Monday, August 4, 2008

More Detail On Put/Call Ratios

Last week I looked at some moving averages of the CBOE Put/Call ratio. I compared the 10-day average to the 200-day average. The 10-day average gives a sentiment snapshot for option traders. The ratios have risen gradually over the years as the market has evolved. The 200-day average helps to normalize the 10-day readings.

What was shown last week is that when the 10-period moving average is below the 200-period average, the market over time has lost money. When the 10-period moving average has been above the 200-period moving average, the net results over time have been a gain.

I decided this week to take a closer look. As it turns out, the results are not quite as cut and dry as they may appear at first. I used the same time period so that the numbers would match up. The column on the left shows the 10ma/200ma ratio. Returns are broken down by range. For example, on July 25th the 10-day average of the CBOE total put/call ratio was 0.96. The 200-day average was 1.03. Dividing the 10 (0.96) by the 200 (1.03) gives a result of about 0.93. Therefore, July 25th would have fallen into the 0.9 – 1.0 category. Points gained and lost are totals for the day following the reading.

I found these results quite interesting in a few ways. First, ratios just below 1 were bearish while times when the 10ma was strongly below the 200ma actually resulted in gains. I suspect this is due to the fact that the extremely low readings may be the result of a strong move to the upside. Strong moves up are more likely to continue up than weak ones.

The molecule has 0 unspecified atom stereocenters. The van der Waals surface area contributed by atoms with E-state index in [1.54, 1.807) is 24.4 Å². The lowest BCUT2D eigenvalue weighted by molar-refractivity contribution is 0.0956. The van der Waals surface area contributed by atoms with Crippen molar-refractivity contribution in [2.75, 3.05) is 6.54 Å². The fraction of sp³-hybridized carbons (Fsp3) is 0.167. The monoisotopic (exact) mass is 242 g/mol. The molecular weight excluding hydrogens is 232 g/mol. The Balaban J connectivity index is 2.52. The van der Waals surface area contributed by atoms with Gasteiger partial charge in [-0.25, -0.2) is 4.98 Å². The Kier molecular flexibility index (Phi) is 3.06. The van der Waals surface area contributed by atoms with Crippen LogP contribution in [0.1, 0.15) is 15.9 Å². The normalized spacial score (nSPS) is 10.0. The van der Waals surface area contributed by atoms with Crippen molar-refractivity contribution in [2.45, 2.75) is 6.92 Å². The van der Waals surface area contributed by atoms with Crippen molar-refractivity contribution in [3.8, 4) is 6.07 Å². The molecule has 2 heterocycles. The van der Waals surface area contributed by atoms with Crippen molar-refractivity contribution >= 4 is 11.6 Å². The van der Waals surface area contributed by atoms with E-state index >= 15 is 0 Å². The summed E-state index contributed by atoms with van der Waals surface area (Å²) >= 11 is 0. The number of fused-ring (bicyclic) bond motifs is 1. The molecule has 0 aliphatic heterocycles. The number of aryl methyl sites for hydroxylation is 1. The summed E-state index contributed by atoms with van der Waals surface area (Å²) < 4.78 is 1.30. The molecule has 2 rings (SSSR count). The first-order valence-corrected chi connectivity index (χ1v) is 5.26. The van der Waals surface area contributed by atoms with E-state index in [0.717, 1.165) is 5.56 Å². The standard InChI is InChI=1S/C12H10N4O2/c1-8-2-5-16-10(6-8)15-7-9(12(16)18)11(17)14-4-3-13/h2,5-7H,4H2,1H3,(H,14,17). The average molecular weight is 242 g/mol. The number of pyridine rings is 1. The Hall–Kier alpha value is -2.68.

Also interesting is the fact that 1.1 – 1.2 shows a negative return going forward. I suspect at this point the market may often be downtrending. Readings higher than this could signal exhaustion, which is why they results in positive days going forward.

An uptrending market with a little skepticism (1.0-1.1 reading) may be the sweet spot when looking for long-term gains.

While in general you'd rather see some skepticism with a ratio greater than 1, it’s not quite as simple as saying greater than 1 is good and less than 1 is bad.

1 comment:

Anonymous said...

The natural next step would be to calculate one such table for longer-term downtrends and one for longer-term uptrends. Would be interesting.